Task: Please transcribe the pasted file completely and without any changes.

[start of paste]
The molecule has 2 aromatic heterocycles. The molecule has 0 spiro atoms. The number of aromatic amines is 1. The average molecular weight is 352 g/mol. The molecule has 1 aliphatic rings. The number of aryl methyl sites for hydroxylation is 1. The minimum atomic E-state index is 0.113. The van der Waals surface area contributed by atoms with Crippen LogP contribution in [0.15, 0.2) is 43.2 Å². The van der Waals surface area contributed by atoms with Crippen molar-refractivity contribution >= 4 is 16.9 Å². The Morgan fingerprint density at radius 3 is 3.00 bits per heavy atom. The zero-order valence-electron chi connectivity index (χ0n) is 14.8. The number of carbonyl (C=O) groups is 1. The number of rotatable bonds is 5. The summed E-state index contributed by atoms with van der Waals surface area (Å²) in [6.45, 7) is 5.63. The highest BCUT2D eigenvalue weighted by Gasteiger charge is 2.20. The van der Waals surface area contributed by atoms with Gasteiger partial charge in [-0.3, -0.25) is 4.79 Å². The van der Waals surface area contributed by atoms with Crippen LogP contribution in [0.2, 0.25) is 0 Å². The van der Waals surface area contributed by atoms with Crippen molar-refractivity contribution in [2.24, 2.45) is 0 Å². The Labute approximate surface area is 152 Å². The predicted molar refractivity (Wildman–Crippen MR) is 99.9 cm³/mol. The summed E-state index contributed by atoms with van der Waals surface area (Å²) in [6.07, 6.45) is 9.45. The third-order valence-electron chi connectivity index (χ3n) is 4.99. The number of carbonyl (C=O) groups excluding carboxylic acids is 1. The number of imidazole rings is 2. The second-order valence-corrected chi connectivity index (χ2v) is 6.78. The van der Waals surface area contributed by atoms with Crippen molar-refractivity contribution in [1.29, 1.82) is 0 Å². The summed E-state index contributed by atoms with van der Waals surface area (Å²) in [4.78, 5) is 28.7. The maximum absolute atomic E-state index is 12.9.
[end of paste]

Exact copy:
The molecule has 2 aromatic heterocycles. The molecule has 0 spiro atoms. The number of aromatic amines is 1. The average molecular weight is 352 g/mol. The molecule has 1 aliphatic rings. The number of aryl methyl sites for hydroxylation is 1. The minimum atomic E-state index is 0.113. The van der Waals surface area contributed by atoms with Crippen LogP contribution in [0.15, 0.2) is 43.2 Å². The van der Waals surface area contributed by atoms with Crippen molar-refractivity contribution >= 4 is 16.9 Å². The Morgan fingerprint density at radius 3 is 3.00 bits per heavy atom. The zero-order valence-electron chi connectivity index (χ0n) is 14.8. The number of carbonyl (C=O) groups is 1. The number of rotatable bonds is 5. The summed E-state index contributed by atoms with van der Waals surface area (Å²) in [6.45, 7) is 5.63. The highest BCUT2D eigenvalue weighted by Gasteiger charge is 2.20. The van der Waals surface area contributed by atoms with Gasteiger partial charge in [-0.3, -0.25) is 4.79 Å². The van der Waals surface area contributed by atoms with Crippen LogP contribution in [0.2, 0.25) is 0 Å². The van der Waals surface area contributed by atoms with Crippen molar-refractivity contribution in [2.24, 2.45) is 0 Å². The Labute approximate surface area is 152 Å². The predicted molar refractivity (Wildman–Crippen MR) is 99.9 cm³/mol. The summed E-state index contributed by atoms with van der Waals surface area (Å²) in [6.07, 6.45) is 9.45. The third-order valence-electron chi connectivity index (χ3n) is 4.99. The number of carbonyl (C=O) groups excluding carboxylic acids is 1. The number of imidazole rings is 2. The second-order valence-corrected chi connectivity index (χ2v) is 6.78. The van der Waals surface area contributed by atoms with Crippen molar-refractivity contribution in [1.29, 1.82) is 0 Å². The summed E-state index contributed by atoms with van der Waals surface area (Å²) in [4.78, 5) is 28.7. The maximum absolute atomic E-state index is 12.9.